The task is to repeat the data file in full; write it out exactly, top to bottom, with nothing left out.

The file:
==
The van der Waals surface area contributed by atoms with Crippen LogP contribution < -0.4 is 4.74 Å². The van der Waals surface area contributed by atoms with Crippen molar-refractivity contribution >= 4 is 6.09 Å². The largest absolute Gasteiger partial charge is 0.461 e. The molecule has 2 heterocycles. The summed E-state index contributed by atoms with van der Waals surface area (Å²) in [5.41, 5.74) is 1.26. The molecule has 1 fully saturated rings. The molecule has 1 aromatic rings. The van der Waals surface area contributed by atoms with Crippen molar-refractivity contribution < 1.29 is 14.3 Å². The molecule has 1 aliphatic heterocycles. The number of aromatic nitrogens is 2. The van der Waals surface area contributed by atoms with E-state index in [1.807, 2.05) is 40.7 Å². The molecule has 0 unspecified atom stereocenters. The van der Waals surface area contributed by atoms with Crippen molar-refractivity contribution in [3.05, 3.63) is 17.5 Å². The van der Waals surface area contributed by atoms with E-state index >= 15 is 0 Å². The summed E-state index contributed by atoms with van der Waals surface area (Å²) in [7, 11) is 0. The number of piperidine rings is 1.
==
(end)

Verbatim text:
The van der Waals surface area contributed by atoms with Crippen LogP contribution < -0.4 is 4.74 Å². The van der Waals surface area contributed by atoms with Crippen molar-refractivity contribution >= 4 is 6.09 Å². The largest absolute Gasteiger partial charge is 0.461 e. The molecule has 2 heterocycles. The summed E-state index contributed by atoms with van der Waals surface area (Å²) in [5.41, 5.74) is 1.26. The molecule has 1 fully saturated rings. The molecule has 1 aromatic rings. The van der Waals surface area contributed by atoms with Crippen molar-refractivity contribution < 1.29 is 14.3 Å². The molecule has 1 aliphatic heterocycles. The number of aromatic nitrogens is 2. The van der Waals surface area contributed by atoms with E-state index in [1.807, 2.05) is 40.7 Å². The molecule has 0 unspecified atom stereocenters. The van der Waals surface area contributed by atoms with Crippen molar-refractivity contribution in [3.05, 3.63) is 17.5 Å². The van der Waals surface area contributed by atoms with E-state index >= 15 is 0 Å². The summed E-state index contributed by atoms with van der Waals surface area (Å²) in [7, 11) is 0. The number of piperidine rings is 1.